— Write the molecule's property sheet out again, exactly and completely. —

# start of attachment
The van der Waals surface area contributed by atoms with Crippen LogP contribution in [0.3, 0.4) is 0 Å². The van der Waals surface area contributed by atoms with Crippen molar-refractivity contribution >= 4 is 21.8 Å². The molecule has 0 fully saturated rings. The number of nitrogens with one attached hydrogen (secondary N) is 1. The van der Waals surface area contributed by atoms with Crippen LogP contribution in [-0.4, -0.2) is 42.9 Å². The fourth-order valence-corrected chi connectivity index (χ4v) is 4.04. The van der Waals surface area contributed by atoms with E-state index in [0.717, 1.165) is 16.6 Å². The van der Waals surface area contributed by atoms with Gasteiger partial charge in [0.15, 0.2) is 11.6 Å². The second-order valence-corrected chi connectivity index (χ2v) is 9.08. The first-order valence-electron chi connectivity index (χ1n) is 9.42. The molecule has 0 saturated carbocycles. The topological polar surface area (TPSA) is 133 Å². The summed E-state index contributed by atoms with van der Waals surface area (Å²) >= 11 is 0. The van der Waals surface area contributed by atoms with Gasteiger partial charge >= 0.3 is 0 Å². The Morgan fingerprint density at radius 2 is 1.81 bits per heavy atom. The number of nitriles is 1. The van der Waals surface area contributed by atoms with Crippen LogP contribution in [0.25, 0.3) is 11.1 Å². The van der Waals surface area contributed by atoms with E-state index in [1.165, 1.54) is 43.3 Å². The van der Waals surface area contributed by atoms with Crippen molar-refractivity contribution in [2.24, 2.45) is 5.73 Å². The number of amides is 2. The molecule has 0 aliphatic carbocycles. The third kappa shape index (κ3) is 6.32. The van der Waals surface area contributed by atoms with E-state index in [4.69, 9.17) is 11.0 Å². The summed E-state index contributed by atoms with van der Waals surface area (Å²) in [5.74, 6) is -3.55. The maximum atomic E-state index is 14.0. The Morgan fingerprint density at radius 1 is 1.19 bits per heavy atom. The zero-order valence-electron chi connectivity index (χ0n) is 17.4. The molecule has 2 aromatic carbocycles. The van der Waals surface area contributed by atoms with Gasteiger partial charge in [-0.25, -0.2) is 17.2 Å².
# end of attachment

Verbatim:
The van der Waals surface area contributed by atoms with Crippen LogP contribution in [0.3, 0.4) is 0 Å². The van der Waals surface area contributed by atoms with Crippen molar-refractivity contribution >= 4 is 21.8 Å². The molecule has 0 fully saturated rings. The number of nitrogens with one attached hydrogen (secondary N) is 1. The van der Waals surface area contributed by atoms with Crippen LogP contribution in [-0.4, -0.2) is 42.9 Å². The fourth-order valence-corrected chi connectivity index (χ4v) is 4.04. The van der Waals surface area contributed by atoms with E-state index in [0.717, 1.165) is 16.6 Å². The van der Waals surface area contributed by atoms with Gasteiger partial charge in [0.15, 0.2) is 11.6 Å². The second-order valence-corrected chi connectivity index (χ2v) is 9.08. The first-order valence-electron chi connectivity index (χ1n) is 9.42. The molecule has 0 saturated carbocycles. The topological polar surface area (TPSA) is 133 Å². The summed E-state index contributed by atoms with van der Waals surface area (Å²) >= 11 is 0. The van der Waals surface area contributed by atoms with Gasteiger partial charge >= 0.3 is 0 Å². The Morgan fingerprint density at radius 2 is 1.81 bits per heavy atom. The number of nitriles is 1. The van der Waals surface area contributed by atoms with Crippen LogP contribution in [0.25, 0.3) is 11.1 Å². The van der Waals surface area contributed by atoms with E-state index in [1.165, 1.54) is 43.3 Å². The van der Waals surface area contributed by atoms with Crippen molar-refractivity contribution in [2.24, 2.45) is 5.73 Å². The number of amides is 2. The molecule has 0 aliphatic carbocycles. The third kappa shape index (κ3) is 6.32. The van der Waals surface area contributed by atoms with E-state index in [4.69, 9.17) is 11.0 Å². The summed E-state index contributed by atoms with van der Waals surface area (Å²) in [5.74, 6) is -3.55. The maximum atomic E-state index is 14.0. The Morgan fingerprint density at radius 1 is 1.19 bits per heavy atom. The zero-order valence-electron chi connectivity index (χ0n) is 17.4. The molecule has 2 aromatic carbocycles. The van der Waals surface area contributed by atoms with Gasteiger partial charge in [-0.25, -0.2) is 17.2 Å².